Fishkill Supply Depot linked to Philipstown sites
By Liz Schevtchuk Armstrong
Americans revere their fallen heroes, those who never made it home from the battles that ensured the nation’s freedom, right? Aren’t the ceremonies, flags and tributes on Memorial Day and Veterans’ Day — to say nothing of the parades and speeches on the 4th of July commemorating the country’s birth — ample proof?
Officers and common soldiers alike, Revolutionary War patriots who answered the call and gave their all lie forgotten in unmarked graves along Route 9.
Friends of the Fishkill Supply Depot [FOFSD], a nonprofit organization, wants to see them properly honored and the remnants of the final bivouac of many — the Fishkill Supply Depot — preserved, as FOFSD President Lance Ashworth told an avidly attentive Putnam History Museum audience July 28.
From 1776-1783 the depot served as the hub of the Revolutionary War effort, as the Continental Army occupied large chunks of the present Philipstown, the Town of Fishkill, and other areas of the Hudson Valley. Stretching along the Albany Post Road, now Route 9, from slightly above the current Putnam-Dutchess County line to modern Route 52 in Fishkill, the depot held as many as 6,000 people on a given day. It sported established barracks, officer quarters, metalsmiths and other craft shops, storage buildings, training grounds, an armory, and more, providing the wherewithal to carry on the war.
As a large military city, it also sheltered the wounded from battles as far away as New Jersey— a grueling trek in the age of horseback and wagon travel — as well as those stricken by disease. Too many died in depot hospitals and were interred quickly but respectfully by their comrades in one or more graveyards. Awareness of the main cemetery lingered until the latter 20th century, when widening of Route 9 brought the removal of a stone marker and strip development, including the now largely defunct Dutchess Mall, and the I-84 interchange literally paved over history.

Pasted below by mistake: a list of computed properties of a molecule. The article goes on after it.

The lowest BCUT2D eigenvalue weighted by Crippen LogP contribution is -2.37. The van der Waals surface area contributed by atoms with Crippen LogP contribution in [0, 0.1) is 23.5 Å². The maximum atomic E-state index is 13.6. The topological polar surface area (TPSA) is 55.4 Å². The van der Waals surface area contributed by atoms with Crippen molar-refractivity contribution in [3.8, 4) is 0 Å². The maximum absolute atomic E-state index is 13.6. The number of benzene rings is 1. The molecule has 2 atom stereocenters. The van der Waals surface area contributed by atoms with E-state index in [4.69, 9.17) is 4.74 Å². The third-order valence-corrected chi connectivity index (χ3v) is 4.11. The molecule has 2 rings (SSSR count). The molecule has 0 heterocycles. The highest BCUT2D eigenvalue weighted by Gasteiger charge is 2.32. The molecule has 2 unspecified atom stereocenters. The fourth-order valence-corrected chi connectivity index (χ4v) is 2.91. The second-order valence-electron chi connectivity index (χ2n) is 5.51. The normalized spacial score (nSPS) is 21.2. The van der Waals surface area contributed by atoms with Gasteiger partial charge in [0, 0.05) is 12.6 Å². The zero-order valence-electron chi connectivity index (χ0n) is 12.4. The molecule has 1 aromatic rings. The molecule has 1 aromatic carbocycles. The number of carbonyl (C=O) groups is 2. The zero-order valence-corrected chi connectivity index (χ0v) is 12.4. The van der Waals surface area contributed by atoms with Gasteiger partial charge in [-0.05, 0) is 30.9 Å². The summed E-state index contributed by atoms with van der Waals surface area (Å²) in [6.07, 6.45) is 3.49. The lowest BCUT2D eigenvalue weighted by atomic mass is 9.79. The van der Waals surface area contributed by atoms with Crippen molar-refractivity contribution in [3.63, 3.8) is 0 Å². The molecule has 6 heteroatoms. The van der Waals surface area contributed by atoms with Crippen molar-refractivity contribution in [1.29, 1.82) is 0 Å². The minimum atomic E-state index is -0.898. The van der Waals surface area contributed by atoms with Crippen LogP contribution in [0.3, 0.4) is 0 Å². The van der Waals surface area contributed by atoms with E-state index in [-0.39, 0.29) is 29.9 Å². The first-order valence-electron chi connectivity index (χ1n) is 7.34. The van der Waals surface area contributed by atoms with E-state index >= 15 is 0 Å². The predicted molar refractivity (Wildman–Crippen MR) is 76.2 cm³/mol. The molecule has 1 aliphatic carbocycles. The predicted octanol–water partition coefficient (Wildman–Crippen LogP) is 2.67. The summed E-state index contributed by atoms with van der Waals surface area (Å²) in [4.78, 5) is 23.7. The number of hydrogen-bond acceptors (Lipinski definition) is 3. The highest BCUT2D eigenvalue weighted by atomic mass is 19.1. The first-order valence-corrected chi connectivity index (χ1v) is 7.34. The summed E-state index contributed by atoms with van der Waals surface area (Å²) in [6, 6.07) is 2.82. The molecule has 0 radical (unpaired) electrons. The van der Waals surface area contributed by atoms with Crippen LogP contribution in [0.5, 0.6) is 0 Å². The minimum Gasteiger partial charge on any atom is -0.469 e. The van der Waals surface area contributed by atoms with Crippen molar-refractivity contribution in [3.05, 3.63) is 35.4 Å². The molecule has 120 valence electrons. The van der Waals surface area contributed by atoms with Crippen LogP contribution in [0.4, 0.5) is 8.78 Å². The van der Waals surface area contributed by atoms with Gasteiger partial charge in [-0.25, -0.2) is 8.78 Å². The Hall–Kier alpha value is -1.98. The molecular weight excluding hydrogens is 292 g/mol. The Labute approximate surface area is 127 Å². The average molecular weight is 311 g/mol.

While all Revolutionary War sites up and down the Hudson River are connected, Ashworth said in his lecture at the museum in Cold Spring, “We feel the depot is the most important link in the chain, and we’re desperately trying to save it. Lots of things took place here, absolutely critical to the Revolution.” Gen. George Washington selected the site, protected by the rough terrain of the Hudson Highlands to the south and along two important colonial roads, now Routes 9 and 52, Ashworth explained. Another Revolutionary figure, Gen. Israel Putnam, who lent his name to Putnam County, made the depot a base of operations.
Although the depot is on the National Register of Historic Places, and the Van Wyck house, a Revolutionary command post, still stands in a small historical park, private owners control much of the remaining 72-acres of relatively untouched depot land. A crucial piece is the subject of planned commercial development, putting at risk the main cemetery — although a test archaeological dig in 2007 confirmed the existence of graves and uncovered seven, a fraction of the estimated total. “We think there are more,” Ashworth said. “We just don’t know where they are [exactly]. How is it the burial ground has not been preserved yet?”
According to the FOFSD website, the cemetery may have held thousands of bodies when the Revolution ended and is the largest known Revolutionary War burial ground anywhere.
Reportedly never farmed for crops but used as a pasture for decades, the extant graveyard has a cover of scrub trees and weedy growth. In its entirety, “we think, the burial ground extended across Route 9 and would be where the McDonald’s is now,” Ashworth said. He noted that long-term Fishkill-area residents claim that work crews turned up bones, allegedly tossed aside, during shopping-center construction. The need for an adequate cemetery in 1776 was obvious; Ashworth cited one contemporary account that described bodies “stacked like wood” along Routes 9 and 52 after the Battle of White Plains in October of that year.
Ashworth said the owner of the key parcel around the cemetery seeks $3.5 million for the land, considered ripe for development. FOFSD hopes to raise $5,000 and as of Aug. 4 had $1,411, according to the organization’s website, fishkillsupplydepot.org. “We haven’t had that much luck, frankly, raising money,” Ashworth acknowledged.
A West Point graduate, he spoke eloquently of his 18th-century brothers-in-arms and the hardships they suffered, even those who survived the Revolution. Constant efforts to maintain stockpiles notwithstanding, supplies ran short during the desperately hard years, and one depot hospital was called the “naked barracks” because it harbored sick soldiers who lacked clothing. “I find it the most compelling story of why to save this,” he said of the sacrifices the soldiers and their families made.
Ashworth also pointed out that a considerable Revolutionary War presence extended south from the core of the supply depot into present-day Putnam County and Philipstown. Examples he mentioned include strategic redoubts off Route 9 and at least one more forgotten cemetery, near the present Route 9-Route 301 intersection, containing 20 military graves.